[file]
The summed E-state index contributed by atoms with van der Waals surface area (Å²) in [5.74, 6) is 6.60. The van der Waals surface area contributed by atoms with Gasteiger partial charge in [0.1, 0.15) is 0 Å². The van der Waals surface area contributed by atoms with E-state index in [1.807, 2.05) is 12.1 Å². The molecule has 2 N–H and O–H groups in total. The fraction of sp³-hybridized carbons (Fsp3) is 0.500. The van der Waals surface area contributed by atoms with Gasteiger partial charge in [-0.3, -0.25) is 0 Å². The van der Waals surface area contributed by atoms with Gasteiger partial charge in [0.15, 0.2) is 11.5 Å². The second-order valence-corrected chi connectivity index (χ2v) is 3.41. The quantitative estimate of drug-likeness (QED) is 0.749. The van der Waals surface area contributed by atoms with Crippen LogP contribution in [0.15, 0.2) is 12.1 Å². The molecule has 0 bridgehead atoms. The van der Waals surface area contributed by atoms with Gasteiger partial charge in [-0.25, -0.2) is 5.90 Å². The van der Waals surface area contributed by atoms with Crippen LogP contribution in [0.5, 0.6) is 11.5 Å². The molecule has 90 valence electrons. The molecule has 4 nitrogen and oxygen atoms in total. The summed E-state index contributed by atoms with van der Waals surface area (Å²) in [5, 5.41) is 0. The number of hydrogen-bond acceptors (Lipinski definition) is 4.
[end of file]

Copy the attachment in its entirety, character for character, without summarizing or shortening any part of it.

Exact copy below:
The summed E-state index contributed by atoms with van der Waals surface area (Å²) in [5.74, 6) is 6.60. The van der Waals surface area contributed by atoms with Gasteiger partial charge in [0.1, 0.15) is 0 Å². The van der Waals surface area contributed by atoms with E-state index in [1.807, 2.05) is 12.1 Å². The molecule has 2 N–H and O–H groups in total. The fraction of sp³-hybridized carbons (Fsp3) is 0.500. The van der Waals surface area contributed by atoms with Gasteiger partial charge in [-0.3, -0.25) is 0 Å². The van der Waals surface area contributed by atoms with Gasteiger partial charge in [0.15, 0.2) is 11.5 Å². The second-order valence-corrected chi connectivity index (χ2v) is 3.41. The quantitative estimate of drug-likeness (QED) is 0.749. The van der Waals surface area contributed by atoms with Crippen LogP contribution in [0.15, 0.2) is 12.1 Å². The molecule has 0 bridgehead atoms. The van der Waals surface area contributed by atoms with Gasteiger partial charge in [-0.25, -0.2) is 5.90 Å². The van der Waals surface area contributed by atoms with Crippen LogP contribution in [0.5, 0.6) is 11.5 Å². The molecule has 90 valence electrons. The molecule has 4 nitrogen and oxygen atoms in total. The summed E-state index contributed by atoms with van der Waals surface area (Å²) in [5, 5.41) is 0. The number of hydrogen-bond acceptors (Lipinski definition) is 4.